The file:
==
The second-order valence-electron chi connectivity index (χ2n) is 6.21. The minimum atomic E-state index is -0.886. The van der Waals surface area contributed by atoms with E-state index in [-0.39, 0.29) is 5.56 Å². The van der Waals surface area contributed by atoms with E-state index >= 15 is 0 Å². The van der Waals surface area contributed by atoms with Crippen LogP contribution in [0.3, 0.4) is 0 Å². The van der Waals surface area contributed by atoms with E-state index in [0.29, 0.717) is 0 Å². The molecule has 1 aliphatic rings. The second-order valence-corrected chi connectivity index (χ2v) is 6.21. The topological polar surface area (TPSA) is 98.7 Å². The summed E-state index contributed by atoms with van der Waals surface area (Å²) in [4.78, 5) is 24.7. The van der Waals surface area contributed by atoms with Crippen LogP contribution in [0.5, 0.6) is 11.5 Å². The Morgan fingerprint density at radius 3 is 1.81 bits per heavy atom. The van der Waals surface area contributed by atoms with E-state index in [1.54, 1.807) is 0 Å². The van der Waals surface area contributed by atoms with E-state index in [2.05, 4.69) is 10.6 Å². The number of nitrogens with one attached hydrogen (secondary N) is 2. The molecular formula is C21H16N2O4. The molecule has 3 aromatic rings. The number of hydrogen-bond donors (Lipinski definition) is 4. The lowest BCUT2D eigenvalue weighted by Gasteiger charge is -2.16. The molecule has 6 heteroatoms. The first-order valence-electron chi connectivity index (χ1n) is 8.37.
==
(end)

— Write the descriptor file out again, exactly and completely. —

The second-order valence-electron chi connectivity index (χ2n) is 6.21. The minimum atomic E-state index is -0.886. The van der Waals surface area contributed by atoms with E-state index in [-0.39, 0.29) is 5.56 Å². The van der Waals surface area contributed by atoms with E-state index >= 15 is 0 Å². The van der Waals surface area contributed by atoms with Crippen LogP contribution in [0.3, 0.4) is 0 Å². The van der Waals surface area contributed by atoms with E-state index in [0.29, 0.717) is 0 Å². The molecule has 1 aliphatic rings. The second-order valence-corrected chi connectivity index (χ2v) is 6.21. The topological polar surface area (TPSA) is 98.7 Å². The summed E-state index contributed by atoms with van der Waals surface area (Å²) in [4.78, 5) is 24.7. The van der Waals surface area contributed by atoms with Crippen LogP contribution in [0.5, 0.6) is 11.5 Å². The Morgan fingerprint density at radius 3 is 1.81 bits per heavy atom. The van der Waals surface area contributed by atoms with E-state index in [1.54, 1.807) is 0 Å². The van der Waals surface area contributed by atoms with E-state index in [2.05, 4.69) is 10.6 Å². The number of nitrogens with one attached hydrogen (secondary N) is 2. The molecular formula is C21H16N2O4. The molecule has 3 aromatic rings. The number of hydrogen-bond donors (Lipinski definition) is 4. The lowest BCUT2D eigenvalue weighted by Gasteiger charge is -2.16. The molecule has 6 heteroatoms. The first-order valence-electron chi connectivity index (χ1n) is 8.37.